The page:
Transduction in JavaScript

Transduction in JavaScript

Transduction is a process of making the map(), filter() and reduce() to be compatible with each other regardless of a different shape. This is a continuation of the previous article I wrote titled, Fusion in JavaScript. Fusion is a technique of combining pure functions — taking advantage of composition and removing the intermediary copies of data on each layer. If you haven’t read about it, please do so! You can find it here.

This is a continuation of the previous article I wrote titled, Fusion in JavaScript. Fusion is a technique of combining pure functions — taking advantage of composition and removing the intermediary copies of data on each layer. If you haven’t read about it, please do so! You can find it here.

📖 Introduction to Transduction

In applying the Fusion technique, you can only use it if all the functions have the same shape of arguments and the same shape of return. Here’s our example back there

You can see that our mapper functions have the same shape — both accept a number and they both return the same shape. A sum and a product.

That’s the Fusion technique. For us to “fuse” the functions or compose them, we have to follow a rule. A rule that in order for us to fuse or compose our functions they should have the same function shape. On our example, the add and multiplyBy2 both have the same shape and that’s why we were able to take advantage of composition.

But, what if there’s an additional requirement? Let’s say we need to filter our result by only getting the numbers below 10 and get the total of all the numbers?

Okay, I hear you. We will add Array.prototype.filter() to remove other items since we only need the items that are below 10 and an Array.prototype.reduce() to get the total of all the numbers. That’s actually correct!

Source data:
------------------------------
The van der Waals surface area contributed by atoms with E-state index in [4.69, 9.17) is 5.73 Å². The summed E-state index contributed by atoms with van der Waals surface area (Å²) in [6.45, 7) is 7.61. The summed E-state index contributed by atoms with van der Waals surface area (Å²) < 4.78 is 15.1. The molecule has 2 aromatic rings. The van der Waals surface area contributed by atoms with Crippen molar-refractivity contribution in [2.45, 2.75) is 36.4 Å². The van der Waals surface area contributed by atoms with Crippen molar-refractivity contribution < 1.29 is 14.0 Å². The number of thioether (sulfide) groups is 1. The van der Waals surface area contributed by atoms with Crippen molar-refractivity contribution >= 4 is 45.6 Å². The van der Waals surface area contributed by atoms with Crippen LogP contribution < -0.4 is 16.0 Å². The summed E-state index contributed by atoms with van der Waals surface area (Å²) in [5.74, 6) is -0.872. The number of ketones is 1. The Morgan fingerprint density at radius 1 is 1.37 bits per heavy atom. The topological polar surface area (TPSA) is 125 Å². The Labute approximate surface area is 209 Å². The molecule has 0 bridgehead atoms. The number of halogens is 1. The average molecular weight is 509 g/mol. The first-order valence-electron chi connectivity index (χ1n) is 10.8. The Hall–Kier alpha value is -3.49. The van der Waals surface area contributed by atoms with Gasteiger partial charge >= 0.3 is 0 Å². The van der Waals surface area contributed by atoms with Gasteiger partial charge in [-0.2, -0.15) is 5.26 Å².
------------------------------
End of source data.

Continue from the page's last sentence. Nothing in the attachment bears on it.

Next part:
But, this approach suffers also from the fact that on each chain layer, it will create a new copy of the data and iterate on each item again to apply the function.

Maybe you are now starting to wonder, is it possible to combine Array.prototype.map()Array.prototype.filter() and Array.prototype.reduce() into a single call to avoid creating intermediary copies of data on each layer?

The answer is YES and that’s where Transduction will come! That is our goal, to put thoseArray.prototype.map()Array.prototype.filter() and Array.prototype.reduce() into a single call.

functional-programming javascript-tips transducers lists javascript

Bootstrap 5 Complete Course with Examples

Bootstrap 5 Tutorial - Bootstrap 5 Crash Course for Beginners

Nest.JS Tutorial for Beginners

Hello Vue 3: A First Look at Vue 3 and the Composition API

Building a simple Applications with Vue 3

Deno Crash Course: Explore Deno and Create a full REST API with Deno

How to Build a Real-time Chat App with Deno and WebSockets

Convert HTML to Markdown Online

HTML entity encoder decoder Online

From imperative to declarative JavaScript

In this post, I will explain why declarative code is better than imperative code. Then I will list some techniques to convert imperative JavaScript to a declarative one in common situations.

Principles of Functional Programming in JavaScript That Will Make Your Coding Life Easier

Who else loves to write side-effects-free functions? I think we, as programmers, all do. Today, in this story, I will walk you through the basic principles of functional programming that will make your coding life easier.

The real reason why JavaScript has arrow functions

The real reason why JavaScript has arrow functions Nowadays, all my code is based on the use of arrow functions. If you are still not using them yourself, then don’t be ashamed of who you are. That’s your parent’s job. Instead, find about all the benefits that you can get by using arrow functions like the cool kids. You may notice that the code is shorter and that there is an arrow. Everything before the arrow is arguments of the function and everything after the arrow is always returned as the result of the function.

Functional Programming in JS

Functional programming(FP) is a programming paradigm where we think of code as a function. How fun is that everything is a function. Functional programming is not a new concept but it is gaining its popularity, Even Object-oriented programming languages are trying to have functional concepts. For eg: Lambda functions in Java.

The Difference Between Regular Functions and Arrow Functions in JavaScript

<p>Other then the syntactical differences. The main difference is the way the this keyword behaves? In an arrow function, the this keyword remains the same throughout the life-cycle of the function and is always bound to the value of this in the...